Facebook’s critics have long argued that over the company’s spectacularly successful 15-year growth trajectory, it has repeatedly ignored the dire consequences of its expand-at-all costs agenda. And that agenda, alleged to have helped make it possible for trolls to interfere in political elections and for outfits like Cambridge Analytica to collect user data without permission, was baked right into the company’s bonus plan.
As recently as 2017, executive bonuses at Facebook were based in part on user-base growth and revenue increases, among other company-wide priorities approved by the board’s compensation and governance committee (p. 23). But now that Facebook’s leaders have had to appear before US Congress and fight off threats of stricter regulations, the company’s priorities have shifted, and with it the criteria for bonuses.
Last week on Facebook’s earnings call, CEO Mark Zuckerberg laid out the company’s four new goals, which include to “continue making progress on the major social issues facing the internet and our company” and to “communicate more transparently about what we’re doing and the role our services play in the world.” He also discussed weighty and complex issues most CEOs rarely talk about publicly, like international terrorism, the loneliness epidemic, and free speech.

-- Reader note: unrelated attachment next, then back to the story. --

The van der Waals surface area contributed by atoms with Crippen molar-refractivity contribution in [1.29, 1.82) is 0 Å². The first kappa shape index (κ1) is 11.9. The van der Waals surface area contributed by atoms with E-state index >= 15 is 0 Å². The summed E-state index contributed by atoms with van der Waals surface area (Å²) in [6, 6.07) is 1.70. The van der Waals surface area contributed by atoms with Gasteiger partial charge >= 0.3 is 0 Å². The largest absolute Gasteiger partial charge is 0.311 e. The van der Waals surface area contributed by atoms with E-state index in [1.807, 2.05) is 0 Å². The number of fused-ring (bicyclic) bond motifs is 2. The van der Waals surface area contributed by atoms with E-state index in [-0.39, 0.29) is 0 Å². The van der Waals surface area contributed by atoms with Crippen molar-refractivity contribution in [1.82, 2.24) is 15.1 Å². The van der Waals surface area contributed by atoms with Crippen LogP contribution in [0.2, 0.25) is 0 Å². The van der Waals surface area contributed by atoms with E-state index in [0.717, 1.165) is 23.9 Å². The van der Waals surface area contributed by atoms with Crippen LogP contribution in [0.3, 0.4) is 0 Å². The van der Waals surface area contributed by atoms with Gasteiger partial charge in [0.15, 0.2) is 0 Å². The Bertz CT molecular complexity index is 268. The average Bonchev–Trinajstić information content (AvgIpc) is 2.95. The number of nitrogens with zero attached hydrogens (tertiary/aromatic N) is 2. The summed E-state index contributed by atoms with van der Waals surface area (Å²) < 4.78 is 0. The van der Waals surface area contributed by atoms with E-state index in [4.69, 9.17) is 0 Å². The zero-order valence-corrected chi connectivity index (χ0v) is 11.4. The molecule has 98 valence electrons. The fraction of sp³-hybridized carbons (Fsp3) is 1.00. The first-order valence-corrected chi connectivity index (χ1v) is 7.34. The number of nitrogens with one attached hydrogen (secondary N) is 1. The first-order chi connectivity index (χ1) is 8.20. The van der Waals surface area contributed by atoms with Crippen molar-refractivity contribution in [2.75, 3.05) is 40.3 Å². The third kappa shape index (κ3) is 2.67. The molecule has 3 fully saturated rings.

Perhaps to drive home how seriously he takes this pivot from growth to the greater good, Zuckerberg yesterday (Feb. 6) announced that every employee’s performance will be measured against its new goals, meaning bonuses will be somewhat determined by efforts to advance social causes. Zuckerberg revealed the new tactic in an all-hands meeting at the company’s Menlo Park, California, headquarters, Fortune reports.
Zuckerberg stopped short of attaching a price to whistleblowing or moral courage, so the details of this policy remain fuzzy. In a statement shared with Quartz, Facebook explained that: “Over the past two years, we’ve fundamentally changed how we run Facebook. This particular change is designed to ensure that we are incentivizing people to keep making progress on the major social issues facing the internet and our company.”
Making the case for conscious capitalism is certainly on trend, but it’s unclear whether incentivizing priceless commodities like goodwill and honest citizenship ever works. As we wait to see what effect Facebook’s new priorities will have on a culture that allowed the company’s major challenges now to fester in the first place, the slightly perverse message to employees now is this: Pivot toward honesty and good citizenship like your bonus depends on it.